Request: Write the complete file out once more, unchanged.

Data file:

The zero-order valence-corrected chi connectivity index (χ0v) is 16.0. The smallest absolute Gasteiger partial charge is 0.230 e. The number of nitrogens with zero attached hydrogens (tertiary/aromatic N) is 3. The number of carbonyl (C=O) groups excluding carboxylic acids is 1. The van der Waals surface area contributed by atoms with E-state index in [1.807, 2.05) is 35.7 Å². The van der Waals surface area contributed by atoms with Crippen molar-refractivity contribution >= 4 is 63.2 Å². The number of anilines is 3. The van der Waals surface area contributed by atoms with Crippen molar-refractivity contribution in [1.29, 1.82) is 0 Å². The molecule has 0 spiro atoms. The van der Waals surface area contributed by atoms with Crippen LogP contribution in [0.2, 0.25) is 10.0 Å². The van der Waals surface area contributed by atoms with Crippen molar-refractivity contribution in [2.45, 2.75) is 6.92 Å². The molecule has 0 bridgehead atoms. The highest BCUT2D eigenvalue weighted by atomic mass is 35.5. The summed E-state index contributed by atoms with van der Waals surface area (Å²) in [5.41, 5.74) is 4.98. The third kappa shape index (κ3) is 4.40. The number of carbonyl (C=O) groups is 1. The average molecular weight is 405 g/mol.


The zero-order valence-corrected chi connectivity index (χ0v) is 16.0. The smallest absolute Gasteiger partial charge is 0.230 e. The number of nitrogens with zero attached hydrogens (tertiary/aromatic N) is 3. The number of carbonyl (C=O) groups excluding carboxylic acids is 1. The van der Waals surface area contributed by atoms with E-state index in [1.807, 2.05) is 35.7 Å². The van der Waals surface area contributed by atoms with Crippen molar-refractivity contribution >= 4 is 63.2 Å². The number of anilines is 3. The van der Waals surface area contributed by atoms with Crippen molar-refractivity contribution in [1.29, 1.82) is 0 Å². The molecule has 0 spiro atoms. The van der Waals surface area contributed by atoms with Crippen LogP contribution in [0.2, 0.25) is 10.0 Å². The van der Waals surface area contributed by atoms with Crippen molar-refractivity contribution in [2.45, 2.75) is 6.92 Å². The molecule has 0 bridgehead atoms. The highest BCUT2D eigenvalue weighted by atomic mass is 35.5. The summed E-state index contributed by atoms with van der Waals surface area (Å²) in [5.41, 5.74) is 4.98. The third kappa shape index (κ3) is 4.40. The number of carbonyl (C=O) groups is 1. The average molecular weight is 405 g/mol.